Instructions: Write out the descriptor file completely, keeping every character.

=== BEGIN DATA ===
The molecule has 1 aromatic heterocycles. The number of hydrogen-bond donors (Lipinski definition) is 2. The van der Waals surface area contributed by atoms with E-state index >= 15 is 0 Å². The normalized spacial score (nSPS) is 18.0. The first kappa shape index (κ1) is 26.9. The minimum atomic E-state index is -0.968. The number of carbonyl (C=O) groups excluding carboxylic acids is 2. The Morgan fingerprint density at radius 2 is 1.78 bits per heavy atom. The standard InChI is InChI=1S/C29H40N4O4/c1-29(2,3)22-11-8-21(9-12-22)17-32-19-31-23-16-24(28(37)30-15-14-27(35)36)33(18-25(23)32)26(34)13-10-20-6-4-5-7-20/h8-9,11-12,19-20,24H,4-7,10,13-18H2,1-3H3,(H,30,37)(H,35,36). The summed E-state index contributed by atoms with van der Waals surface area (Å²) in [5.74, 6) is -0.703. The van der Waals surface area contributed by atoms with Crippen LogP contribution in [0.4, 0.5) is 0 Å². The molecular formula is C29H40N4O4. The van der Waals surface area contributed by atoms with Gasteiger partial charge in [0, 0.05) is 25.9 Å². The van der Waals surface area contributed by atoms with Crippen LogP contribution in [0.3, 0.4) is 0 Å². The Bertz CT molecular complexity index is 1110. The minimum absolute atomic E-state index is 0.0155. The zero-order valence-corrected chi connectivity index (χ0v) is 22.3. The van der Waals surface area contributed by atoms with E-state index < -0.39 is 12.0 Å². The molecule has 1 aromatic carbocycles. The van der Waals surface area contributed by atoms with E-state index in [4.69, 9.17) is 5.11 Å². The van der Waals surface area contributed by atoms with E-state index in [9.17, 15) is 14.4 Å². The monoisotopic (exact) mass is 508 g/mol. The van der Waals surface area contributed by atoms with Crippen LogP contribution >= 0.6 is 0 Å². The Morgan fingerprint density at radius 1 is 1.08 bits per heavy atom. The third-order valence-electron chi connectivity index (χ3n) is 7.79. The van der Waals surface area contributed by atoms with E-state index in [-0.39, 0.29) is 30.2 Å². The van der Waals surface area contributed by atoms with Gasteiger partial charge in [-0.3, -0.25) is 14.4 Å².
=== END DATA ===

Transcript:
The molecule has 1 aromatic heterocycles. The number of hydrogen-bond donors (Lipinski definition) is 2. The van der Waals surface area contributed by atoms with E-state index >= 15 is 0 Å². The normalized spacial score (nSPS) is 18.0. The first kappa shape index (κ1) is 26.9. The minimum atomic E-state index is -0.968. The number of carbonyl (C=O) groups excluding carboxylic acids is 2. The Morgan fingerprint density at radius 2 is 1.78 bits per heavy atom. The standard InChI is InChI=1S/C29H40N4O4/c1-29(2,3)22-11-8-21(9-12-22)17-32-19-31-23-16-24(28(37)30-15-14-27(35)36)33(18-25(23)32)26(34)13-10-20-6-4-5-7-20/h8-9,11-12,19-20,24H,4-7,10,13-18H2,1-3H3,(H,30,37)(H,35,36). The summed E-state index contributed by atoms with van der Waals surface area (Å²) in [5.74, 6) is -0.703. The van der Waals surface area contributed by atoms with Crippen LogP contribution in [0.4, 0.5) is 0 Å². The molecular formula is C29H40N4O4. The van der Waals surface area contributed by atoms with Gasteiger partial charge in [0, 0.05) is 25.9 Å². The van der Waals surface area contributed by atoms with Crippen LogP contribution in [0.3, 0.4) is 0 Å². The Bertz CT molecular complexity index is 1110. The minimum absolute atomic E-state index is 0.0155. The zero-order valence-corrected chi connectivity index (χ0v) is 22.3. The van der Waals surface area contributed by atoms with E-state index < -0.39 is 12.0 Å². The molecule has 1 aromatic carbocycles. The van der Waals surface area contributed by atoms with E-state index in [4.69, 9.17) is 5.11 Å². The van der Waals surface area contributed by atoms with E-state index in [9.17, 15) is 14.4 Å². The monoisotopic (exact) mass is 508 g/mol. The van der Waals surface area contributed by atoms with Crippen LogP contribution >= 0.6 is 0 Å². The Morgan fingerprint density at radius 1 is 1.08 bits per heavy atom. The third-order valence-electron chi connectivity index (χ3n) is 7.79. The van der Waals surface area contributed by atoms with E-state index in [-0.39, 0.29) is 30.2 Å². The van der Waals surface area contributed by atoms with Gasteiger partial charge in [-0.3, -0.25) is 14.4 Å².